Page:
There are existing offences that apply already. Aggravated assault applies, and aggravated sexual assault applies. If Parliament wants to create an offence of intentional infliction of mental pain or suffering or physical pain or suffering, Parliament is free to do so, but don't confuse it with the existing offence of torture.

Liberal MP Iqra Khalid asked the lawyers from the Department of Justice:

We know that domestic violence is something that often women, men, or children can relate to being a torturous way of living. How do you think this proposed bill would impact those who have gone through domestic violence?

Piragoff, from the Department of Justice, replied:

I'm not sure that it would. We have aggravated sexual assault. Does that make victims feel better than simply having one offence of sexual assault? The issue, as I said in my previous answer, is that if victims want a certain recognition that intentional infliction of harm is different from a reckless infliction of harm, then Parliament is free to create a new offence of intentionally causing assault which intentionally causes physical or mental harm.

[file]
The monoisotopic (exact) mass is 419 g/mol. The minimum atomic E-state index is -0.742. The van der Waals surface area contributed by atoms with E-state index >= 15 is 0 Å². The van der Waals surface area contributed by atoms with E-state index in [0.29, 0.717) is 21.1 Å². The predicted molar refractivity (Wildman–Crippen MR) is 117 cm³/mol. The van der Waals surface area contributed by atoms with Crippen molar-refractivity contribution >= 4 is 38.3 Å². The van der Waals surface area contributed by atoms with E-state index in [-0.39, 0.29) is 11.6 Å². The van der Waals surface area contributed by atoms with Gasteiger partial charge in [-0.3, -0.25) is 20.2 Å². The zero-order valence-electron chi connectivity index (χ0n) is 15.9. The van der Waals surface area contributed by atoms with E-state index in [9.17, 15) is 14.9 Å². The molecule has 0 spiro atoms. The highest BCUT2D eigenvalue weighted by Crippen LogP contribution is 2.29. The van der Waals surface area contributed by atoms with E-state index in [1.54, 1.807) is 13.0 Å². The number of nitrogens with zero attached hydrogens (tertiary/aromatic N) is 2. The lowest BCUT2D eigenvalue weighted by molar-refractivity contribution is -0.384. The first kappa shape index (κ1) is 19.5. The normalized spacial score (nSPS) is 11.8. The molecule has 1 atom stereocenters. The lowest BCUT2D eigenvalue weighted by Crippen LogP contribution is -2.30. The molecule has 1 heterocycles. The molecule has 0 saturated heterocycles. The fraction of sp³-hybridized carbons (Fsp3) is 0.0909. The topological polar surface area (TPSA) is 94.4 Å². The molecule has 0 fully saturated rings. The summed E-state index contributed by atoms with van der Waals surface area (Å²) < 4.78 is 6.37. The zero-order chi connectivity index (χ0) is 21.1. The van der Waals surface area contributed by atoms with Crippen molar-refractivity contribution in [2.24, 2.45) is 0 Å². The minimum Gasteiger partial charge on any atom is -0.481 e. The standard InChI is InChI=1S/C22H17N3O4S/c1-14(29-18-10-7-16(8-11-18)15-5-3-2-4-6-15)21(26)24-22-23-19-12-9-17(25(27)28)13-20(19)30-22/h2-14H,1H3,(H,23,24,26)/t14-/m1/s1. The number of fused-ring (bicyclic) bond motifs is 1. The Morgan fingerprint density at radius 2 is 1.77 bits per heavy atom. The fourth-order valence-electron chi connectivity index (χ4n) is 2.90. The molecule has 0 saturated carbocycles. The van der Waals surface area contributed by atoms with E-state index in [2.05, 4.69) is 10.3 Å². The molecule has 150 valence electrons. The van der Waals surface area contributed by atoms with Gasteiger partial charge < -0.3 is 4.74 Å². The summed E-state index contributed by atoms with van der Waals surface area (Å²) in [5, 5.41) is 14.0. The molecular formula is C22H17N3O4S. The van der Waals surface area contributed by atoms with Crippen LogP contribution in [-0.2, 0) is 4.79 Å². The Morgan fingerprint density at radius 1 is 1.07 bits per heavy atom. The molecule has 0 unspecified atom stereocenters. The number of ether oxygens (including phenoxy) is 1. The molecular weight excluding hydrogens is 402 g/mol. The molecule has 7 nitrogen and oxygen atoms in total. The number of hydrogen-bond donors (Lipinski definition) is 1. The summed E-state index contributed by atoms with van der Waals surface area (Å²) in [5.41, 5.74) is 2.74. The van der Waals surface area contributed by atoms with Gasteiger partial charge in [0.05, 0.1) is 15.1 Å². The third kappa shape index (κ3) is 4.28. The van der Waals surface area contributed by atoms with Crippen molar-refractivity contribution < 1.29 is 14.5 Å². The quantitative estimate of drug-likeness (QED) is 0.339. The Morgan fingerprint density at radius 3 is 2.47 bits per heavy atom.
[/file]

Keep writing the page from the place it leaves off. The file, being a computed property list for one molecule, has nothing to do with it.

Fragiskatos arrived late at the committee that day and when he heard what the lawyers were saying, he challenged them.

The [UN] committee against torture has recognized that torture in the private realm qualifies as torture. That's absolutely critical to understand….

Finally, with respect to the apparent concerns raised by Global Affairs Canada, subsequent to appearing before the committee last week, I followed up and consulted with Global Affairs Canada. They have no problem with the amendment that I put forward.

The Global Affairs rabbit hole

When the standing committee next convened, the chair tabled a letter from Global Affairs Canada on the statements made by Department of Justice lawyers on Sept. 27.

Reading this letter creates an Alice-down-the-rabbit-hole experience. At the centre of the letter’s twisted logic is the notion that somehow Canada cannot distinguish between torture inflicted by state officials and torture inflicted by private individuals, and that by prosecuting individuals for non-state torture, we would “enter the ranks of those countries where torture occurs.”

I believe Canada is capable of doing this. I also believe that the seeds of doubt that the Department of Justice and Global Affairs Canada planted in the committee’s collective mind disposed the committee to reject Bill C-242.

Global Affairs begins its letter by saying, “Our advice is consistent with the testimony previously provided by our colleagues at the Department of Justice.”

The letter then says two things that contradict lawyer Piragoff’s opposition to creating another torture offence: